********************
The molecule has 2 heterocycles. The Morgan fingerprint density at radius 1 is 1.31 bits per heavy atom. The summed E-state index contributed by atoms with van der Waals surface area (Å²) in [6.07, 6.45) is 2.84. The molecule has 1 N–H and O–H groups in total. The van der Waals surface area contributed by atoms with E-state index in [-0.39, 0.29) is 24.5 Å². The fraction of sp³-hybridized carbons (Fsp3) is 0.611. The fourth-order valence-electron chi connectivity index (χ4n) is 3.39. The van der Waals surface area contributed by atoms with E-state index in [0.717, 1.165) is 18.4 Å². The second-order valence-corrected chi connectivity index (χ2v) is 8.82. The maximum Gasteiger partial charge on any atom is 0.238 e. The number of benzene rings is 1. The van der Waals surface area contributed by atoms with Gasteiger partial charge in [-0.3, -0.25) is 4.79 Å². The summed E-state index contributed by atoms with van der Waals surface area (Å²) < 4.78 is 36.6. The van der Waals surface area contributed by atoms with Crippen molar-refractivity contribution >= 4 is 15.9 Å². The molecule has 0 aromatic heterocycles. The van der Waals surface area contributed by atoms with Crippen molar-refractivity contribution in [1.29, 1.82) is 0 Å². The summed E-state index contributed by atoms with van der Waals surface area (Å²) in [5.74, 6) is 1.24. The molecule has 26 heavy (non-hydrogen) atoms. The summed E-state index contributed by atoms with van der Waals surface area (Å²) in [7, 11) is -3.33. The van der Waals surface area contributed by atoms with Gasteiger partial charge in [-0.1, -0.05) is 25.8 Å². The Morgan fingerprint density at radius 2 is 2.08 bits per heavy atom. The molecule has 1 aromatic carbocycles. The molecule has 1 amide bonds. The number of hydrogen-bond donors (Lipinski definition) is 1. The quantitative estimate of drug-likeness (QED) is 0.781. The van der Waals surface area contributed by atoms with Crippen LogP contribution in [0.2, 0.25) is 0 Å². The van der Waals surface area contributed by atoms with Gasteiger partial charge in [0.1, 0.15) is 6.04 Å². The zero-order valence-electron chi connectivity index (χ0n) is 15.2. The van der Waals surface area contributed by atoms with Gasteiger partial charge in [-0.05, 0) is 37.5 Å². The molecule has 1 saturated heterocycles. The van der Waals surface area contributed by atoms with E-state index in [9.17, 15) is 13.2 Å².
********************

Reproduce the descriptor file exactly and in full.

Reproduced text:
The molecule has 2 heterocycles. The Morgan fingerprint density at radius 1 is 1.31 bits per heavy atom. The summed E-state index contributed by atoms with van der Waals surface area (Å²) in [6.07, 6.45) is 2.84. The molecule has 1 N–H and O–H groups in total. The van der Waals surface area contributed by atoms with E-state index in [-0.39, 0.29) is 24.5 Å². The fraction of sp³-hybridized carbons (Fsp3) is 0.611. The fourth-order valence-electron chi connectivity index (χ4n) is 3.39. The van der Waals surface area contributed by atoms with E-state index in [0.717, 1.165) is 18.4 Å². The second-order valence-corrected chi connectivity index (χ2v) is 8.82. The maximum Gasteiger partial charge on any atom is 0.238 e. The number of benzene rings is 1. The van der Waals surface area contributed by atoms with Gasteiger partial charge in [-0.3, -0.25) is 4.79 Å². The summed E-state index contributed by atoms with van der Waals surface area (Å²) < 4.78 is 36.6. The van der Waals surface area contributed by atoms with Crippen molar-refractivity contribution >= 4 is 15.9 Å². The molecule has 0 aromatic heterocycles. The van der Waals surface area contributed by atoms with Crippen molar-refractivity contribution in [1.29, 1.82) is 0 Å². The summed E-state index contributed by atoms with van der Waals surface area (Å²) in [5.74, 6) is 1.24. The molecule has 26 heavy (non-hydrogen) atoms. The summed E-state index contributed by atoms with van der Waals surface area (Å²) in [7, 11) is -3.33. The van der Waals surface area contributed by atoms with Gasteiger partial charge in [-0.1, -0.05) is 25.8 Å². The Morgan fingerprint density at radius 2 is 2.08 bits per heavy atom. The molecule has 1 aromatic carbocycles. The molecule has 1 amide bonds. The number of hydrogen-bond donors (Lipinski definition) is 1. The quantitative estimate of drug-likeness (QED) is 0.781. The van der Waals surface area contributed by atoms with Crippen LogP contribution in [0.2, 0.25) is 0 Å². The van der Waals surface area contributed by atoms with Gasteiger partial charge in [0.1, 0.15) is 6.04 Å². The zero-order valence-electron chi connectivity index (χ0n) is 15.2. The van der Waals surface area contributed by atoms with Gasteiger partial charge in [-0.05, 0) is 37.5 Å². The molecule has 1 saturated heterocycles. The van der Waals surface area contributed by atoms with E-state index in [9.17, 15) is 13.2 Å².